22 In Germany, family reunification is possible for refugees and persons under subsidiary protection,Note but the latter category was excluded in 2016 due to the extremely high number of asylum seekers, which has dropped since but still remains very high.NoteNote In cases of hardship, beneficiaries of subsidiary protection can also apply for family reunification, but only 160 visas have so far been issued for their family members. In total, 322 000 visas have been issued by Germany for family reunification since January 2015.Note Since July 2018, the German Government again provides for the possibility of beneficiaries of subsidiary protection to bring their family. In view of the numbers of applications for international protection in Germany, this possibility is limited to 1 000 persons per month, in order to ensure a proper functioning of the respective administrative procedures which take on average 10 to 11 months.
23 Other EU countries which receive a high number of migrants are even less open to family reunification. In Austria, beneficiaries of subsidiary protection can only apply for family reunification three years after having received subsidiary protection. Bosnia and Herzegovina only allows family reunification for refugees; beneficiaries of subsidiary protection cannot apply for family reunification. In Cyprus, beneficiaries of subsidiary protection have no right to family reunification either, save for exceptional circumstances. Greece does not allow for family reunification of persons under subsidiary or temporary protection, but reserves family reunification to persons with refugee status only. Hungary allows for family reunification for both, refugees and persons under subsidiary protection, but the latter have to fulfil material requirements, such as subsistence, accommodation and health insurance. Italy requires that persons requesting family reunification must have a permit of stay for at least one year. Malta permits family reunification for refugees only, while beneficiaries of subsidiary protection are excluded from this provision.Note
24 Family reunification for aliens legally residing in Spain is regulated under the Aliens Law (Articles 16 to 19) and Articles 52 to 61 of its Implementing Regulation, which set out conditions such as housing and financial requirements. Article 40 of the Spanish Asylum Law establishes a more favourable family reunification framework for both refugees and beneficiaries of subsidiary protection, called “family extension of the right to asylum or subsidiary protection”. This law does not include the same requirements as the Aliens Law, and does not distinguish between refugees and beneficiaries of subsidiary protection. Since the legislative change of 2015, Sweden allows family reunification for refugees, while persons under subsidiary protection can reunite with their family in Sweden in exceptional circumstances only, for example if they do not have the possibility of being reunified in a country outside the European Union.Note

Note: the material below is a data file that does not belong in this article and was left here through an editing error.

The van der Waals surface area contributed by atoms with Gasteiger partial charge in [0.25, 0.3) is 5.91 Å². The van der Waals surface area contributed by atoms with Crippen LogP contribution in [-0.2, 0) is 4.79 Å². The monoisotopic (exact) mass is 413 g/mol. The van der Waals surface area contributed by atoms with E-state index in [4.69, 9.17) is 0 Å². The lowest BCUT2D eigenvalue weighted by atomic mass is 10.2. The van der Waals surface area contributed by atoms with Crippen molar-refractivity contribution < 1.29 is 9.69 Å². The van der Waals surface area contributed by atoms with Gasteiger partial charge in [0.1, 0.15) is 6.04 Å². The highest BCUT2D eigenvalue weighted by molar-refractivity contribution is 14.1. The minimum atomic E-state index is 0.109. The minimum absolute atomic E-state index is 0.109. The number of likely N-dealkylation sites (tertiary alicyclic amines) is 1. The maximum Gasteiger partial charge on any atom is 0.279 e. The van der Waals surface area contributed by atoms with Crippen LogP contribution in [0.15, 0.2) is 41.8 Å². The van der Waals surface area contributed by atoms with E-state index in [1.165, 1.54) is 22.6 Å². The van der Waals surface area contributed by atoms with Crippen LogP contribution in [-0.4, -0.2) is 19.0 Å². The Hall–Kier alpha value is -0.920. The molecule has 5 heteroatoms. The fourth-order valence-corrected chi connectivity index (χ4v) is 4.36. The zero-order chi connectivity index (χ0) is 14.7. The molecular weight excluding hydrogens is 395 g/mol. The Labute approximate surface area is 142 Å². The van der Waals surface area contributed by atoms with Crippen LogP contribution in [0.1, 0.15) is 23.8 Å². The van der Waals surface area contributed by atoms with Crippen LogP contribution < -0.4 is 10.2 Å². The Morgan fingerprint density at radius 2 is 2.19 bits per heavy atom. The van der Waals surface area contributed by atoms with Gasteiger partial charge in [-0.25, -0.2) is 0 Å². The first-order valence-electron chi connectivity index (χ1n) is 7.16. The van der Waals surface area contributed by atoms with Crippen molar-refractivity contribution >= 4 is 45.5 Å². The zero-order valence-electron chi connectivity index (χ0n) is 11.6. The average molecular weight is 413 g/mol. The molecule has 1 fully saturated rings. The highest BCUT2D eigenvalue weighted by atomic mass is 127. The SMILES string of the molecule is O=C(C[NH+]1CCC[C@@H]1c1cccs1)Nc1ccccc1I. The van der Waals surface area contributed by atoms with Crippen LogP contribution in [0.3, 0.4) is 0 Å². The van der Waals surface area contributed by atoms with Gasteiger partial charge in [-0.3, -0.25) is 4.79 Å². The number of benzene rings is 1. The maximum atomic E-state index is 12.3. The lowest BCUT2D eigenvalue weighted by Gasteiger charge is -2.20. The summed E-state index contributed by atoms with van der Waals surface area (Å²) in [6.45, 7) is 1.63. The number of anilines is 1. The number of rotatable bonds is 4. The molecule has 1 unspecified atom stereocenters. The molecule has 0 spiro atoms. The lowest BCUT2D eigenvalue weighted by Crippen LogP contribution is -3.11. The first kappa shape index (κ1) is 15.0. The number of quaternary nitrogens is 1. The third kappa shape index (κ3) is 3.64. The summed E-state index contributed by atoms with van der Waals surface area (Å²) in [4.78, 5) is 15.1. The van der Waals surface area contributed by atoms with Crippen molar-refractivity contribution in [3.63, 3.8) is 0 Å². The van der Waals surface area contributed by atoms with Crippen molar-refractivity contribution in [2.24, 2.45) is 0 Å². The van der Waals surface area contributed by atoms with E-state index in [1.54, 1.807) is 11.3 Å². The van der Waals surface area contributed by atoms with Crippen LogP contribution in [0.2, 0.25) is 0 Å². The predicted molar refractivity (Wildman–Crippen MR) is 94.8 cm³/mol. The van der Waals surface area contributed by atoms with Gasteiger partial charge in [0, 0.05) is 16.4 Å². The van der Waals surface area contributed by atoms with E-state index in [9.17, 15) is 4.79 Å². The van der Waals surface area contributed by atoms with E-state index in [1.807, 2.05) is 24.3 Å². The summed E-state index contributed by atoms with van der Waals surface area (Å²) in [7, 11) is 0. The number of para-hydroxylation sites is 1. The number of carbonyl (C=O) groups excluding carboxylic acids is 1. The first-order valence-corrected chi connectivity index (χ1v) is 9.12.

25 In accordance with Turkish law, persons under temporary protection do not have a right to family reunification, but they can apply to the discretion of the competent Turkish authorities, which have currently suspended family reunification, unless the applicant has been accepted for resettlement in another country and the family will join him or her before departure.Note
26 My own country, Denmark, provides family reunification for refugees, who have to apply within three months, but persons under subsidiary or temporary protection must normally have their temporary residence permit extended beyond the initial three-year period before they can apply. In exceptional cases, persons under subsidiary or temporary protection can apply for family reunification before the end of this three-year waiting period, if waiting three years could cause hardship, for example if the applicant was the carer for a handicapped spouse in the home country, or if the applicant has a seriously ill minor child still living in the home country.Note In practice, these rare exceptions leave out many persons under subsidiary protection and indeed cause suffering and hardship. A recent landmark decision is the judgment of the European Court of Human Rights in the case of Biao v. Denmark.Note Denmark was thence criticised by the European Commission against Racism and Intolerance (ECRI) and the Secretary General of the Council of Europe.Note